Today, Apple’s iTunes Match service went live. For a small yearly fee, iTunes Match allows you to keep all of your music online. Apple stores it in their iCloud servers, and you can play or download it from your computer, iPhone, or iPad. To save you the trouble of uploading your 100GB of music, Apple’s service conveniently scans your MP3s. If iCloud already has a copy of the song—quite likely given Apple’s user base—it will simply “match” the song rather than uploading it. Thus, you can have access to your entire music library from all of your devices in a very short time.
Thanks to iTunes Match, you have a backup of all of your music, instant access from anywhere, and the chance to upgrade your MP3s to a higher quality.
Sounds like progress? To me it sounds like a blast from the past.
January 2000. Google was only a couple of years old. Facebook didn’t exist. Apple was a company that sold funny-looking computers. They wouldn’t introduce the iPod for another year. The most sophisticated smartphone looked like this.
This was when MP3.com, originally a site for musicians to share their own music, launched a feature called My.MP3.com. This was a cloud-based music service that let you stream your entire music collection from any computer. It used a matching algorithm so that you wouldn’t have to upload a track if they already had a copy. Does that sound familiar?
Unfortunately, MP3.com didn’t ask for permission from record labels. They were sued by Universal Music Group for copyright infringement, lost to the tune of $53 million, and went out of business.
What if there were no legal objections? I’m still not sure MP3.com would have succeeded. It was limited to music you bought in CD form at a store—there was no way to buy music from their site. It’s hard to scale servers to support this kind of load, and their service was limited by the technology of the time—you had to use a computer to access your music, and few people had broadband Internet access.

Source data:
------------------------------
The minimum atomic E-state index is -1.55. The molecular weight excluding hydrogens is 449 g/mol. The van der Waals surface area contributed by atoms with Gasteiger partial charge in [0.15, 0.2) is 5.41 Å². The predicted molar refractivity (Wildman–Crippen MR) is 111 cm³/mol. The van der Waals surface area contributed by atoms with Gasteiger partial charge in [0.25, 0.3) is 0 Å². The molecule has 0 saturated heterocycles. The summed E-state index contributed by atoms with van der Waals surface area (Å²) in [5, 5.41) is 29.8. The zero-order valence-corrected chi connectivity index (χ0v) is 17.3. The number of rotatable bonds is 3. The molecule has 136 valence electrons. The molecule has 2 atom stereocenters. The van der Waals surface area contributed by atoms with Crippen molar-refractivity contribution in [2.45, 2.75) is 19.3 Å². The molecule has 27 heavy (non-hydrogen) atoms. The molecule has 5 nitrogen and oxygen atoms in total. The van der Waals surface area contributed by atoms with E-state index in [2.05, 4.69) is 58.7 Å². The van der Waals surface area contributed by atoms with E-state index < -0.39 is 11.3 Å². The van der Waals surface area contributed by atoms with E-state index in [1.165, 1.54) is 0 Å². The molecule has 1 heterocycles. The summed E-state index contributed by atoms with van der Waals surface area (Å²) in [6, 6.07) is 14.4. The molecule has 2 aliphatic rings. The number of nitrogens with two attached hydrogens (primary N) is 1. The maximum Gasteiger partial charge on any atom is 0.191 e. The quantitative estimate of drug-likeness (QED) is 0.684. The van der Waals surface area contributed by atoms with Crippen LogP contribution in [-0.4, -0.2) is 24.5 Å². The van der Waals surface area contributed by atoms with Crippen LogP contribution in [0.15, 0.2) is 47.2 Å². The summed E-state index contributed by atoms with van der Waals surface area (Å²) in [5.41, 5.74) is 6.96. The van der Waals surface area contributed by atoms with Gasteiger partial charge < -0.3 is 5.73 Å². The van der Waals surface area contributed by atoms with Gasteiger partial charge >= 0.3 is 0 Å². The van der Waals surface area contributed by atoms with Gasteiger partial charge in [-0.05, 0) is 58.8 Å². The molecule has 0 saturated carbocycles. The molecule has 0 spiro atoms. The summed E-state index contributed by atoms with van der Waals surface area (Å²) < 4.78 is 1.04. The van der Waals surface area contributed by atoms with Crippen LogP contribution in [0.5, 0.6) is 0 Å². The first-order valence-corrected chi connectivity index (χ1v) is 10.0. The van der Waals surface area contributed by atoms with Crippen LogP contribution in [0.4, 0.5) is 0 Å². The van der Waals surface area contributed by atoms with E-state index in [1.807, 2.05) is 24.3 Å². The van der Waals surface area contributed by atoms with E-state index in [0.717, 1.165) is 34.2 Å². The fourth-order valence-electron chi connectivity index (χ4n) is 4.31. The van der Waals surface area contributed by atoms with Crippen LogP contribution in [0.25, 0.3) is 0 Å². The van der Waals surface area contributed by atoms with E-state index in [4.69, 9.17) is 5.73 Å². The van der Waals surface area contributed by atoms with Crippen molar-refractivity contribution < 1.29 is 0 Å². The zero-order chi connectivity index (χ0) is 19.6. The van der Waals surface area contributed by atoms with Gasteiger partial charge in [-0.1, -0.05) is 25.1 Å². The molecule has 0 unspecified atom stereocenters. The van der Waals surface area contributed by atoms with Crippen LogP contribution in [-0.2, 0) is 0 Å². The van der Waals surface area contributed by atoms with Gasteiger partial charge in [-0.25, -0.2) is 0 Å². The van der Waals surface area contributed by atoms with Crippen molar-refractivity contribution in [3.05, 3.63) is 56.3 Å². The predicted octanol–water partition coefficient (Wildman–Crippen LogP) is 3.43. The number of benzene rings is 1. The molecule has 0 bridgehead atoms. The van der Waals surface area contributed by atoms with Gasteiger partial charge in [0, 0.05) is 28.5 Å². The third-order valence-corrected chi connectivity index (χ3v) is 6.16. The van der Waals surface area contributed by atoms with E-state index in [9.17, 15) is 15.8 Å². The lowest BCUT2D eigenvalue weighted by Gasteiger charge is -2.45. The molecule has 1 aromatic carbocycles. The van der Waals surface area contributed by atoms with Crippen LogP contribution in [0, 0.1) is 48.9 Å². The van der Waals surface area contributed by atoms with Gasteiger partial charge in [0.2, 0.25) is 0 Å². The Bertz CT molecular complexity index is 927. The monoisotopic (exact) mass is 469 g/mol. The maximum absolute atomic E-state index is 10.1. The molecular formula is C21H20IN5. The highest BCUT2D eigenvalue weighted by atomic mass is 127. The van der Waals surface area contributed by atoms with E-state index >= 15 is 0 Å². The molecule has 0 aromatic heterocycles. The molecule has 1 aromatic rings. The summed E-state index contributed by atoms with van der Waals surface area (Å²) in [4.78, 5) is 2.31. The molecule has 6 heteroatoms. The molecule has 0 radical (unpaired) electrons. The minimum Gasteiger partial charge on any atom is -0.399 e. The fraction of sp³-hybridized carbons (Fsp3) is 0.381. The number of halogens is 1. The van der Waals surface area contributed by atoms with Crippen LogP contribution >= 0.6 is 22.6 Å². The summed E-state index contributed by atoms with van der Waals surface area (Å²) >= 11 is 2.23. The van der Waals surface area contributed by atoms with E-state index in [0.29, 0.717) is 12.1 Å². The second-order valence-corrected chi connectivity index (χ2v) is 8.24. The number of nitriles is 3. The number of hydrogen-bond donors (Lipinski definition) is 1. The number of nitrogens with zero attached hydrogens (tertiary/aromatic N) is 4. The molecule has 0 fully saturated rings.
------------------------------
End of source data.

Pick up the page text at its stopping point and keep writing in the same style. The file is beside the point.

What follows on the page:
Progress Takes More Than Technology
This is an important lesson in how technical innovation is only a small part of progress. MP3.com had the cloud servers 12 years ago, and they had the same matching concept as iTunes Match. They even had a great domain name. But they didn’t have the industry connections to make it legal or the infrastructure to make it practically useful.
Apple introduced the iPod in 2001, along with the first version of the iTunes music store. While the iPod and later Apple products are mainly praised for their design and technical features, Apple also made amazing progress in doing all of the legal wheeling and dealing necessary to make the whole thing legitimate. It took years for iTunes to reach the point where it had licensed music from all of the major publishers, with some popular bands like the Beatles taking 10 years. Finally, after a ton of work from Steve Jobs and Apple, iTunes Match brought the same features as My.MP3.com to the real world. The service is much more useful, too, since you can play music from your phone over a 3G network.
My point here is not to complain that copyright law needs to change (which it does) or that we live in an overly litigious society (which we do). But if you’re wondering why a new feature hasn’t been released yet on your favorite gadget, or if you’re considering selling something yourself, remember that a great idea and a technical innovation always have the potential to bring progress. But if the company doesn’t deal with the legal issues and the infrastructure, It just might take 12 years to arrive… and it might be a different company that succeeds with the idea.